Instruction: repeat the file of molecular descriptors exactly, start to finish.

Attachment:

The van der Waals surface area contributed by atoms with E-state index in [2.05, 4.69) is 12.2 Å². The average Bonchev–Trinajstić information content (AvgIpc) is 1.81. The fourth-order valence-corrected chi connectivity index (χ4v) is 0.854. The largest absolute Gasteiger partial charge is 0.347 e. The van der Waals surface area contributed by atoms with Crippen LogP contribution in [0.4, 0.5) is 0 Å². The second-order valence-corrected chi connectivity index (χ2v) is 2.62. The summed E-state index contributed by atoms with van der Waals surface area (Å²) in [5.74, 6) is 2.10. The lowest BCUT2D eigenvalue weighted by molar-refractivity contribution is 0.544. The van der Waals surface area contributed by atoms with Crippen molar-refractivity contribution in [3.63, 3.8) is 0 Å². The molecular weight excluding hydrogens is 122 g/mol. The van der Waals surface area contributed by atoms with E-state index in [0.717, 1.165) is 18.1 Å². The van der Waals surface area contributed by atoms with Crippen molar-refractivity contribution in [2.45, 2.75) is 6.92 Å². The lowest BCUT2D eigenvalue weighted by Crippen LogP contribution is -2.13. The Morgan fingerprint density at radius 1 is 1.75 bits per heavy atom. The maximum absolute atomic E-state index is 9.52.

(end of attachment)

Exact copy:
The van der Waals surface area contributed by atoms with E-state index in [2.05, 4.69) is 12.2 Å². The average Bonchev–Trinajstić information content (AvgIpc) is 1.81. The fourth-order valence-corrected chi connectivity index (χ4v) is 0.854. The largest absolute Gasteiger partial charge is 0.347 e. The van der Waals surface area contributed by atoms with Crippen LogP contribution in [0.4, 0.5) is 0 Å². The second-order valence-corrected chi connectivity index (χ2v) is 2.62. The summed E-state index contributed by atoms with van der Waals surface area (Å²) in [5.74, 6) is 2.10. The lowest BCUT2D eigenvalue weighted by molar-refractivity contribution is 0.544. The van der Waals surface area contributed by atoms with Crippen molar-refractivity contribution in [3.63, 3.8) is 0 Å². The molecular weight excluding hydrogens is 122 g/mol. The van der Waals surface area contributed by atoms with E-state index in [0.717, 1.165) is 18.1 Å². The van der Waals surface area contributed by atoms with Crippen molar-refractivity contribution in [2.45, 2.75) is 6.92 Å². The lowest BCUT2D eigenvalue weighted by Crippen LogP contribution is -2.13. The Morgan fingerprint density at radius 1 is 1.75 bits per heavy atom. The maximum absolute atomic E-state index is 9.52.